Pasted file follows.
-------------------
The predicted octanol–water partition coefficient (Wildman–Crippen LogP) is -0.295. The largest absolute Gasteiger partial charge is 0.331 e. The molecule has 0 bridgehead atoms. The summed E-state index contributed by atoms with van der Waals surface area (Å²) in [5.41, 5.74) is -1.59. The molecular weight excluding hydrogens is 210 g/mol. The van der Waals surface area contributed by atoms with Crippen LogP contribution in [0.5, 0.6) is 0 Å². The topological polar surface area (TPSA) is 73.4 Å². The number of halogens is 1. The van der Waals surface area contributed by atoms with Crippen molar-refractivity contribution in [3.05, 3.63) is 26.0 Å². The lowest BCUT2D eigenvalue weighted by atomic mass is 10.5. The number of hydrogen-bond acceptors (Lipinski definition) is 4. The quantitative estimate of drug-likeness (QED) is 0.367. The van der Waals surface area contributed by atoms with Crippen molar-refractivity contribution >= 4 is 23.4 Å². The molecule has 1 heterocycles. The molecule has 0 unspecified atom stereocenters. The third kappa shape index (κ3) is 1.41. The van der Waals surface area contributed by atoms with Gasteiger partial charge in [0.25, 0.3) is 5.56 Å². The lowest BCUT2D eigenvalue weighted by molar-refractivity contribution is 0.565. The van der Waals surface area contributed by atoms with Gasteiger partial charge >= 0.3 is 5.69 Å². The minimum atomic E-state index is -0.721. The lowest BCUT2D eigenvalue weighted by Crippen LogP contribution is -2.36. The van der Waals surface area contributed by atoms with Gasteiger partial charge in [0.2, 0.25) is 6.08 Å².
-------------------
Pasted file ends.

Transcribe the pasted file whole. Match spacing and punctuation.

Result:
The predicted octanol–water partition coefficient (Wildman–Crippen LogP) is -0.295. The largest absolute Gasteiger partial charge is 0.331 e. The molecule has 0 bridgehead atoms. The summed E-state index contributed by atoms with van der Waals surface area (Å²) in [5.41, 5.74) is -1.59. The molecular weight excluding hydrogens is 210 g/mol. The van der Waals surface area contributed by atoms with Crippen LogP contribution in [0.5, 0.6) is 0 Å². The topological polar surface area (TPSA) is 73.4 Å². The number of halogens is 1. The van der Waals surface area contributed by atoms with Crippen molar-refractivity contribution in [3.05, 3.63) is 26.0 Å². The lowest BCUT2D eigenvalue weighted by atomic mass is 10.5. The number of hydrogen-bond acceptors (Lipinski definition) is 4. The quantitative estimate of drug-likeness (QED) is 0.367. The van der Waals surface area contributed by atoms with Crippen molar-refractivity contribution >= 4 is 23.4 Å². The molecule has 1 heterocycles. The molecule has 0 unspecified atom stereocenters. The third kappa shape index (κ3) is 1.41. The van der Waals surface area contributed by atoms with Gasteiger partial charge in [0.25, 0.3) is 5.56 Å². The lowest BCUT2D eigenvalue weighted by molar-refractivity contribution is 0.565. The van der Waals surface area contributed by atoms with Gasteiger partial charge >= 0.3 is 5.69 Å². The minimum atomic E-state index is -0.721. The lowest BCUT2D eigenvalue weighted by Crippen LogP contribution is -2.36. The van der Waals surface area contributed by atoms with Gasteiger partial charge in [0.2, 0.25) is 6.08 Å².